Cellular and molecular mechanisms underlying age-related skeletal muscle wasting and weakness

  title={Cellular and molecular mechanisms underlying age-related skeletal muscle wasting and weakness},
  author={James G. Ryall and Jonathan D. Schertzer and Gordon S. Lynch},
Some of the most serious consequences of ageing are its effects on skeletal muscle. The term ‘sarcopenia’ describes the slow but progressive loss of muscle mass with advancing age and is characterised by a deterioration of muscle quantity and quality leading to a gradual slowing of movement and a decline in strength. The loss of muscle mass and strength is thought to be attributed to the progressive atrophy and loss of individual muscle fibres associated with the loss of motor units, and a… 

Sarcopenia and Age-Related Endocrine Function

The current understanding of the endocrine contribution to sarcopenia is summarized and an update on hormonal intervention to try to improve endocrine defects is provided and myostatin inhibition seems to be the most interesting strategy for attenuating sarc Openia.

Overview of Sarcopenia

This book provides the latest information on sarcopenia from leading international researchers studying the cellular and molecular mechanisms underlying age-related changes in skeletal muscle and identifying strategies to combat sarc Openia and related muscle wasting conditions and neuromuscular disorders.

Excitation-Contraction Coupling Regulation in Aging Skeletal Muscle

This chapter focuses on skeletal muscle excitation-contraction uncoupling (ECU), external calcium-dependent skeletal muscle contraction, the role of JP-45 and other recently discovered molecules of the muscle T-tubule-sarcoplasmic reticulum junction (triad), the neural influence of skeletal muscle, and the roles of trophic factors–particularly insulin-like growth factor-I (IGF-1).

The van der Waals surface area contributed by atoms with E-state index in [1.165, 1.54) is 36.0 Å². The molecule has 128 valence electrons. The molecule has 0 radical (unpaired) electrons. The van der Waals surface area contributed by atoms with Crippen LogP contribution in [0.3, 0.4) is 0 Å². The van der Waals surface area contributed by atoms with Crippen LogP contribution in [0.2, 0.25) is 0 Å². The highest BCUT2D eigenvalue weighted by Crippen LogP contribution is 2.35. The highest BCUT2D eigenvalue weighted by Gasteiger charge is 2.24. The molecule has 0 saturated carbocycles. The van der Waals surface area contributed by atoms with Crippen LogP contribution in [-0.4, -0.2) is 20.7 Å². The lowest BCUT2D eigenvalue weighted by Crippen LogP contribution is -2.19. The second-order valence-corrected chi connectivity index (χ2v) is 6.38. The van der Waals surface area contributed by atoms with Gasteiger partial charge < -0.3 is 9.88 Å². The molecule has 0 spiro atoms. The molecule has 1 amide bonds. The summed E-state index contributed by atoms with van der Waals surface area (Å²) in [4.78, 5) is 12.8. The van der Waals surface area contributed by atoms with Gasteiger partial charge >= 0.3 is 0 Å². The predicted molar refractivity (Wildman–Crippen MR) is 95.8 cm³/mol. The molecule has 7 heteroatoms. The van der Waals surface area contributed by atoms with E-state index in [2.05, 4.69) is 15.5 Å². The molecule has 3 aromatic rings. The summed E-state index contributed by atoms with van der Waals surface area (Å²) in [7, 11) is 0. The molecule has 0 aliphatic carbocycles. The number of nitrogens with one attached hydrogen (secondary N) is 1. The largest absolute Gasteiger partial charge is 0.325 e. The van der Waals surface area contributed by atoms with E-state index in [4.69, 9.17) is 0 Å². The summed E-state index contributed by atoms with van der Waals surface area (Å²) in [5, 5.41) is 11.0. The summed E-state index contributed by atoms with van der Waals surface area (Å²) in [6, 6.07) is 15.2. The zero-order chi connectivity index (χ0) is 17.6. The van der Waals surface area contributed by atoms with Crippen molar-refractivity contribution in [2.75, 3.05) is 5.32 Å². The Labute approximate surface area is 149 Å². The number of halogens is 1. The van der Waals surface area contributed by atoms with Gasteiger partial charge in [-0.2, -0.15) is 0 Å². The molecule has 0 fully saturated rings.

Molecular mechanisms and therapeutic interventions in sarcopenia

Inflammation and age-associated skeletal muscle deterioration (sarcopaenia)

PGC-1α and Myokines in the Aging Muscle – A Mini-Review

Current discoveries about the peroxisome proliferator-activated receptor γ coactivator-1 α (PGC-1α), a key exercise factor in muscle, and myokines, factors produced and secreted by active muscle fibers, expand the view of the pathological changes and the therapeutic options for sarcopenia.

The Beneficial Effects of Taurine to Counteract Sarcopenia

The aim of this review is to summarize the pleiotropic effects of taurine on specific muscle targets and to discuss its role in regulating signaling pathways involved in the maintenance of muscle homeostasis.

Role of Myokines in muscle recovery

Functional Electrical Stimulation should be prescribed in critical care units and nursing facilities, if persons are unable or reluctant to exercise, to result in less frequent hospitalizations and a reduced burden on patients’ families and public health services.

A metabolic link to skeletal muscle wasting and regeneration